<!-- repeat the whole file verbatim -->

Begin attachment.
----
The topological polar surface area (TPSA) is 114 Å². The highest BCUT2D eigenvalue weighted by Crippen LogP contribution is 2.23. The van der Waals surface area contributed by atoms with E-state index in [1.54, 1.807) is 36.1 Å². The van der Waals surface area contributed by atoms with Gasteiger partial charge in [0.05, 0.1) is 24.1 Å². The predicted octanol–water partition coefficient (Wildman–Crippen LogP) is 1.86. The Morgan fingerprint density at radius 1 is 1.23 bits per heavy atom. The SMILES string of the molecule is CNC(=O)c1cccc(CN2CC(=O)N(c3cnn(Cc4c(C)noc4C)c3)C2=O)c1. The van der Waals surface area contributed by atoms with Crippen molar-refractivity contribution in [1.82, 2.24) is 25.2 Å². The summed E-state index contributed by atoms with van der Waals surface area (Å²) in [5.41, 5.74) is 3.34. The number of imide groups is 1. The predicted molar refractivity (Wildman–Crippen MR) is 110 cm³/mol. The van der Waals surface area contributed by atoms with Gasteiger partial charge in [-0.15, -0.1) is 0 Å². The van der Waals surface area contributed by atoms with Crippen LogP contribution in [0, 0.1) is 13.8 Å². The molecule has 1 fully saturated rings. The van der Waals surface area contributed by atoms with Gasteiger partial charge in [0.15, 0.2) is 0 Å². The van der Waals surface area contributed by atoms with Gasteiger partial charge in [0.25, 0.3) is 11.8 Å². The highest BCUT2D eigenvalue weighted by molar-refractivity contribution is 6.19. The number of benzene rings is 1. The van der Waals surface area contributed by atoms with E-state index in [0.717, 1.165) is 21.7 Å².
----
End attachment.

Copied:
The topological polar surface area (TPSA) is 114 Å². The highest BCUT2D eigenvalue weighted by Crippen LogP contribution is 2.23. The van der Waals surface area contributed by atoms with E-state index in [1.54, 1.807) is 36.1 Å². The van der Waals surface area contributed by atoms with Gasteiger partial charge in [0.05, 0.1) is 24.1 Å². The predicted octanol–water partition coefficient (Wildman–Crippen LogP) is 1.86. The Morgan fingerprint density at radius 1 is 1.23 bits per heavy atom. The SMILES string of the molecule is CNC(=O)c1cccc(CN2CC(=O)N(c3cnn(Cc4c(C)noc4C)c3)C2=O)c1. The van der Waals surface area contributed by atoms with Crippen molar-refractivity contribution in [1.82, 2.24) is 25.2 Å². The summed E-state index contributed by atoms with van der Waals surface area (Å²) in [5.41, 5.74) is 3.34. The number of imide groups is 1. The predicted molar refractivity (Wildman–Crippen MR) is 110 cm³/mol. The van der Waals surface area contributed by atoms with Gasteiger partial charge in [-0.15, -0.1) is 0 Å². The van der Waals surface area contributed by atoms with Crippen LogP contribution in [0, 0.1) is 13.8 Å². The molecule has 1 fully saturated rings. The van der Waals surface area contributed by atoms with Gasteiger partial charge in [0.15, 0.2) is 0 Å². The van der Waals surface area contributed by atoms with Gasteiger partial charge in [0.25, 0.3) is 11.8 Å². The highest BCUT2D eigenvalue weighted by molar-refractivity contribution is 6.19. The number of benzene rings is 1. The van der Waals surface area contributed by atoms with E-state index in [0.717, 1.165) is 21.7 Å².